OB Nurses...

  1. I am just curious as to what most of your positions entail... What all does an OB/LD Nurse do??

    Thanks
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  2. 18 Comments

  3. by   shay
    You know, I think this question hasn't been answered yet for the reason that well, it would take a million years to answer it.

    What do we DO? We triage pregnant pt's and determine if indeed they are in labor/water is really broken/ etc. and call the docs to tell them about our findings. We monitor the mother and baby for well-being, general health, call the docs if we see something icky/ominous and take action. We monitor the patient's progress thorough labor, the baby's health through labor, the mother's health. We do antepartum testing to determine if the baby and/or mother are well or if an induction/c-section may be medically indicated. We do ALL of the pushing with the patient, the doc just comes in to catch, sew, and leave. We start the IV's, draw the blood, push the drugs, coach, breathe, relax, run interference between insane family members and tired labor patients, fight with idiot doctors who want to induce ms. smith because she's tired of being pregnant, fight with idiot doctors who won't listen to you when you tell them your pre-eclamptic patient is getting ready to seize, fight with the grumpy anesthesiologist who doesn't want to get out of bed at 3 am to put in an epidural for a screaming patient, code sick babies, code mothers, sometimes code family members or at least take them to the ER after they pass out from seeing the delivery or the size of the epidural needle, we deliver live and dead babies when the docs can't or won't make the delivery, we train the residents how NOT to check a cervix, we calm down the pediatricians when they come for a delivery of a woman who has chosen to labor naked....standing up...and moaning...with thick meconium...., we fight with the ER when they want to send us a woman who is 8 weeks pregnant with a splinter in her toe.........................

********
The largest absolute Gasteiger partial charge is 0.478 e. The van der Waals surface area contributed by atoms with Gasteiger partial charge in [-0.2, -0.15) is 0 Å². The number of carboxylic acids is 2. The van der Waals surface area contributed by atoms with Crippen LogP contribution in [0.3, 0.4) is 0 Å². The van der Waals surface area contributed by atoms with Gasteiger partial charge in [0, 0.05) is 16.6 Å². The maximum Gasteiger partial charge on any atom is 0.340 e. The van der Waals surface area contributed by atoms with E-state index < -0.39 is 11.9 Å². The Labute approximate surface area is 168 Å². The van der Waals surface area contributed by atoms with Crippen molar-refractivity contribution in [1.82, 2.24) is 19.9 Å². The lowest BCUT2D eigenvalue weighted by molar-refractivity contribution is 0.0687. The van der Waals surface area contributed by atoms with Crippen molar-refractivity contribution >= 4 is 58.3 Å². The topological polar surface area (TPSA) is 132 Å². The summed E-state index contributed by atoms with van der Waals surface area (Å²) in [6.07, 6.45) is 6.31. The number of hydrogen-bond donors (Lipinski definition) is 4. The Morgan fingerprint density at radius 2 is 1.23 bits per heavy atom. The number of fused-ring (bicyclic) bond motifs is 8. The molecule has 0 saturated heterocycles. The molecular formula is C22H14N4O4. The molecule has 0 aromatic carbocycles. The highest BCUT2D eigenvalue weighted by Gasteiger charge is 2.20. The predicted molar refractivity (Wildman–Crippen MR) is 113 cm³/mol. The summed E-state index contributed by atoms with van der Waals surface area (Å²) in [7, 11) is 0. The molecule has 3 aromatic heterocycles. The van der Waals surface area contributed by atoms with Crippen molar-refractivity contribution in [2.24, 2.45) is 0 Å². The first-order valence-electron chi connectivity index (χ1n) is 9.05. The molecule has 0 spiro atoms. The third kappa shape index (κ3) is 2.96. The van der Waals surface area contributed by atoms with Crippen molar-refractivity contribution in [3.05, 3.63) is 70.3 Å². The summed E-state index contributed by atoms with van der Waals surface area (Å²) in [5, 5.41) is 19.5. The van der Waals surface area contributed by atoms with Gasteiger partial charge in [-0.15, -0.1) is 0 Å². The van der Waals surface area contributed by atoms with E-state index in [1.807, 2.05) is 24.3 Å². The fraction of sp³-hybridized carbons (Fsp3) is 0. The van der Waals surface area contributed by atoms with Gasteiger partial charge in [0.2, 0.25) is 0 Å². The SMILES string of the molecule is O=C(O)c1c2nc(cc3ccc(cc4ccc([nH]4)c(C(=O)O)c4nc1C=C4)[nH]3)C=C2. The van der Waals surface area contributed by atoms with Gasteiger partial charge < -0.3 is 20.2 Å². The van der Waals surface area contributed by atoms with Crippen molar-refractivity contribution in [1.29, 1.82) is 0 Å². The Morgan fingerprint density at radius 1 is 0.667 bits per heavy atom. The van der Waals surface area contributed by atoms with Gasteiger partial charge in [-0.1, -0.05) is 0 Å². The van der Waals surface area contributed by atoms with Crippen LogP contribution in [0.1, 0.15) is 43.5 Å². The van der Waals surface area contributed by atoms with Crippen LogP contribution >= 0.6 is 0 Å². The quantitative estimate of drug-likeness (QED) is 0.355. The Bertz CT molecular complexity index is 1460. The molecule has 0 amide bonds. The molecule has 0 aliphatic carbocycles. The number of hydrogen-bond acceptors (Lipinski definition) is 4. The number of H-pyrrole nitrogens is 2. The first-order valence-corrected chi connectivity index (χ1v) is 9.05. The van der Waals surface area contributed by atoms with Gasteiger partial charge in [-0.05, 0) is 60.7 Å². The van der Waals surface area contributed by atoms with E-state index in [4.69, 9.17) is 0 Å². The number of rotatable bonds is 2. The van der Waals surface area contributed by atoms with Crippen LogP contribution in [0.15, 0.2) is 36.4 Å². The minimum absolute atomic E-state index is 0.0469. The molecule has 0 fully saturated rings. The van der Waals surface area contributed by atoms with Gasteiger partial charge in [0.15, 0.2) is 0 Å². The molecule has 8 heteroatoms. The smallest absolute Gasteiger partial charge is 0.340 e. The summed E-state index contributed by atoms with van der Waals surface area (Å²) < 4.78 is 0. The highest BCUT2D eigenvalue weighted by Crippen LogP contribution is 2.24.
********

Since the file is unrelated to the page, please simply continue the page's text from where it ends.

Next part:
I could go on and on and on and on................... we do it all....we just have two patients instead of one, and one of those patients is cloaked by a uterus and has a very sick sense of humor and timing sometimes.
  4. by   anitame
    Shay,
    I couldn't have said it better myself. The only thing I have to add is that 90+% of the time it's the BEST job in the world!!


    Anita
  5. by   2ndCareerRN
    Shay,
    you wouldn't need to fight with me or my ER with an 8 weeker, if it is from the boobs up or the upper thighs down, we keep it, no matter how far, if over 20 weeks it may get down there b4 the night is over. And, if it is less than 20 weeks, we keep it.
    But, you did leave out being called to the ER to try and find fetal heart tones on the early ones, when no one in the ER can find them.....my method is to start LOW...very LOW.

    bob
  6. by   bbnurse